Milk and Charles
Charles and his wife visited my clinic one sunny afternoon. His wife explained that Charles was generally wonderful, however, in recent months he had become tense, irritable and moody, making him very difficult to get on with. He also complained of indigestion and low energy.
Following further questioning, I had decided to run a test for food sensitivities. About a week later, the couple came in together to discuss the results and looked expectant.
I anticipated a straightforward consultation, something along the lines of, “These are the foods that you are intolerant to and you should avoid them if you want to feel better.” I got as far as explaining that he should avoid wheat and dairy when his wife burst out laughing! She turned to her husband and said, “I told you that you drink too much milk!” She then turned to me and explained that Charles consumed several pints of milk each day, and also ate cheese like there was no tomorrow.
Out of the corner of my eye, I could see that the husband was nearly in tears. I gently warned his wife not to laugh, because it was quite possible that her husband was actually addicted to milk. He would most likely have a very difficult time giving it up and would most certainly need her help and support.
When a food sensitivity, or intolerance, is present to a particular food, it can result in the release of certain amino acid sequences that can mimic morphine-like compounds. They are grouped together under the collective name of ‘exorphins’ and can act on the endorphin receptors in the brain. The result is not quite as strong as morphine, but the addiction is still very strong.
I went on to explain that all dairy products must be avoided, either on their own or in combination with other foods. If Charles was able to do this 100%, he may find that the addiction was broken. “So, can he then go back to having dairy products?” she asked. Charles looked hopeful, but I had to disabuse him. “No”, I said. “At least certainly not for a long time. It could be all too easy for him to become sensitive to the foods again. However, once the addiction is broken it is unlikely that he will crave those foods anyway. The real danger was, at least initially, that he would accidentally consume dairy that was hidden in a recipe which would then start the wholeprocess all over again.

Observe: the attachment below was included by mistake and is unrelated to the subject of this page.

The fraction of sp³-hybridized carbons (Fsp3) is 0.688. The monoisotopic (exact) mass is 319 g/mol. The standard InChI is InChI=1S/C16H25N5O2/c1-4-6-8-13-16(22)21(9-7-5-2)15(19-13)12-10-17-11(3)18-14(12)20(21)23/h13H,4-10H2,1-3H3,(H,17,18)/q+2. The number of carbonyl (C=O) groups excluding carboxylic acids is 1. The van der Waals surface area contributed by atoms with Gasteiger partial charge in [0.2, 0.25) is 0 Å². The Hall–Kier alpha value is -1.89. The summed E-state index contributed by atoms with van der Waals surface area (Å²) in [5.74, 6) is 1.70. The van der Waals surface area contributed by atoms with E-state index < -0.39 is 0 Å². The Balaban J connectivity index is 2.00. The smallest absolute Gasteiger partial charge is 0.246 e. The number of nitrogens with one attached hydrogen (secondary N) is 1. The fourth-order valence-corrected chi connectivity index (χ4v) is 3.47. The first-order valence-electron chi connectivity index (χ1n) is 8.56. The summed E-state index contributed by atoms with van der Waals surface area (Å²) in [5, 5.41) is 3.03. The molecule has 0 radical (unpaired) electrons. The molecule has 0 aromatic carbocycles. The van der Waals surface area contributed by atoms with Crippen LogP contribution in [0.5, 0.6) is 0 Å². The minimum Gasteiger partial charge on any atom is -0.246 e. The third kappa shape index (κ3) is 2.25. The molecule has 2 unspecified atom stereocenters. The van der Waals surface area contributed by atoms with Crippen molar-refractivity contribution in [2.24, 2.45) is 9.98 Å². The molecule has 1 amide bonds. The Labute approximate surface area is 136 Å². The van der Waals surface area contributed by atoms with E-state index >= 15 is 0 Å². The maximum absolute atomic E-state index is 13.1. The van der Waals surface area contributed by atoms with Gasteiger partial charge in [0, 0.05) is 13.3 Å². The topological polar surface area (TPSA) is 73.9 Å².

This turned out to be true. I didn’t see them again, but I had frequent updates from his wife for the next year or more. If Charles completely avoided all dairy products, he was fine and maintained his relaxed, easy-going temperament, had no digestive problems and his general health improved. However, on the occasion that he did consume dairy, even inadvertently, he found himself heading straight to the fridge for a large glass of milk. For the most part, his wife was successful in monitoring his eating habits, and the last I heard he had overcome his dairy addiction.
This all occurred more than thirty years ago. We have since learnt more about the different forms of casein that has shed further light on this problem. When casein is metabolised in the body, morphine-like substances called casomorphins are released which act as opiates in the bloodstream. These chemicals attach to opiate receptors in the brain which can lead to both addictions and mood disorders.
Furthermore, there are two types of casein in cow’s milk, β-casein A1 and β-casein A2. Consumption of A1 type casein leads to the formation of the peptide β-casomorphin-7. This has been identified as the cause of digestive upsets that have often been attributed to lactose intolerance. Other symptoms attributed to the consumption of A1 casein include constipation (or delayed transit time), mental confusion, addictions, and various allergic-like responses. Most of these symptoms can be avoided by consuming only milk that contains A2 casein.
It is thought that when cows were originally domesticated they produced A2 milk. In the process of domestication, the development of increased udder size and greater milk production, the casein produced has altered to the A1 type. Some A2 herds are now being developed, particularly in New Zealand. In the UK some of the traditional Jersey herds still produce A2-casein.
Most, if not all, goats milk contains only A2 casein. In fact, human, goat, sheep, and buffalo milk are all generally classified as A2-like. So if you want to drink milk, or eat cheese, the best options would be select goats, sheep or buffalo as the source animal.